The Working Class Hero


A few weeks back we briefly addressed the dynamism shaping the world through the politics of the far-right, and made an impassioned plea for hope and better days ahead.

This week, we look at the very demographic seemingly forcing this change – the “blue collar” worker.

Almost every country, or culture has witnessed a stereotyping of the working-class individual over the last half century. The typical profile of said individual has been as follows – educated as far as high school, migrated from poverty to some form of the middle class (and stayed there), and harbouring a deep rooted resentment of white collar professionals. The working class have been maligned as blunt and politically incorrect, and more so than anything else – perceived as the community most adversely affected by the machination of global economics.

If globalization was supposed to uplift the working class, it worked against it, and social mores moved no differently. The proletariat were made to feel like losers all across the globe, and the wage gap between the skilled and unskilled merely widened. If the reduction of the blue-collar worker to a cartoonish figure was bad, then, in many respects, the condescension of the professional classes towards them was even worse – treating the fall of the labour class as another form of poverty. It is no surprise that the politics of far-right populist movements are rapidly gaining influence. Such movements aren’t just promising their working-class voter base a world free of political correctness, immigrants, and a general return to the economics of the 1970’s. These movements are about giving the working class their basic human dignity back.

Few movies in the 21st century have been empathetic to the blue collar class’ struggle for dignity – and the Dardenne brothers’ 2014 award winning socialist drama film – “Two Days, One Night” – humanizes the working class woman.

Set in a solar panel factory in modern day Belgium, the movie revolves around a minimum wage factory worker, Sandra (played magnificently by Marion Cotillard), who tries to win her job back after a long leave of absence due to depression. While she is out, the factory management realizes it can deploy her colleagues for longer hours, as a result of which each working employee is due a bonus, and Sandra is considered dispensable. After much pleading, Sandra is given an ultimatum by her bosses (white-collar professionals). She has a weekend to convince her sixteen other colleagues to vote to forego their thousand Euro bonuses to win her job back.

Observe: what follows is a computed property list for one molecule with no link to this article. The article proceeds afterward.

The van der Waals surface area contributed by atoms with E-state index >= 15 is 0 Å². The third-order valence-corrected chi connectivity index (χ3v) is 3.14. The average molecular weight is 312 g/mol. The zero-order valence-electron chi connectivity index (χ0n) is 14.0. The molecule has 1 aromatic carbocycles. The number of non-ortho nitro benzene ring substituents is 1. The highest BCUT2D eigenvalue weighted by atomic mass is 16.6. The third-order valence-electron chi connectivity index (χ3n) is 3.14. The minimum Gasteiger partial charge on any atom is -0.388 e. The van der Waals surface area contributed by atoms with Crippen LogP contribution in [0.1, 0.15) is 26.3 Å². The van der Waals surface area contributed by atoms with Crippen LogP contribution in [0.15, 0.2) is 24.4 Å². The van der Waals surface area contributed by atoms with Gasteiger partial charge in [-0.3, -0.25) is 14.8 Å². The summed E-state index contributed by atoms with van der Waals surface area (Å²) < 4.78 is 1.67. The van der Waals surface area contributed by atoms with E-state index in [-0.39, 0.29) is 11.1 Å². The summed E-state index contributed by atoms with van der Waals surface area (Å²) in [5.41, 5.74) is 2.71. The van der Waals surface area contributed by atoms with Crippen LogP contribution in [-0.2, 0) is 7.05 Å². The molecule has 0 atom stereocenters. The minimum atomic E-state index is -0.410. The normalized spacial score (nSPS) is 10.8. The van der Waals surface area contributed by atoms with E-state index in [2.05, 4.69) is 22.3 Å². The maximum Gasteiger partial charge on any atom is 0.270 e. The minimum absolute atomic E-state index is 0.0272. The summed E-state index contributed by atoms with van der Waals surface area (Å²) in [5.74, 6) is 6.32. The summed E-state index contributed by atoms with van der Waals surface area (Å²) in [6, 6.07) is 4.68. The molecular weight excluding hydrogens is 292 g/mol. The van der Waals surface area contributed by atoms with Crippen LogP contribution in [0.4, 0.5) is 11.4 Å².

Sandra faces a herculean task as she totters door-to-door to confront her colleagues, seeking their votes despite barely being able to drag herself out of bed. Cotillard’s character displays a mélange of silent suffering, anxiety, vindication, calm restraint, and in some cases, even empathy, when she is turned down very justifiably by some of her colleagues. Is it cruel for a man to refuse to eschew his bonus if it can help keep his children through school for the rest of the year? And doesn’t Sandra have a right to keep her job, regardless of the circumstances surrounding her suspension?

The movie shines in its sympathetic portrayal of all of Sandra’s factory colleagues as victims, while silently critiquing the culture of modern management, short term contracts, and non-unionised labour. Towards the end, the glaring question facing Sandra, and the viewer, is not why she should fight for her job, but what would happen if she lost. This is the ultimate victory of the movie – it painstakingly compels the viewer to totter along with her, empathise with the working class’ struggles, and support her as she gradually finds her inner strength to fight for her dignity. It is the same dignity that drives every human to have the right to earn their keep, bring food to their family’s table, and hold a steady job while doing so. Not too long back, if you could achieve these things, then you were quite simply, the working-class hero.

Catch the trailer for the Dardenne brothers’ Two Days One Night over here

Pressing On


It would have been way too easy to dedicate this playlist to another bleak and dark topic, just as we did in the past few weeks. Unfortunately, not enough has changed to give us real reason for optimism or significant change in the foreseeable future. And yet, I was very happy to learn that this week I am to dedicate the weekly Justice Adda playlist to a slightly lighter topic: unity, healing and togetherness. This is, after all soon after the holidays, and while we have no reason to be complacent, we could try to think about how to make 2017 better; and as some of us are lucky enough to have spent a few days at home with our families, we can hope that through social change this luxury will become a reality for more people in the year to come.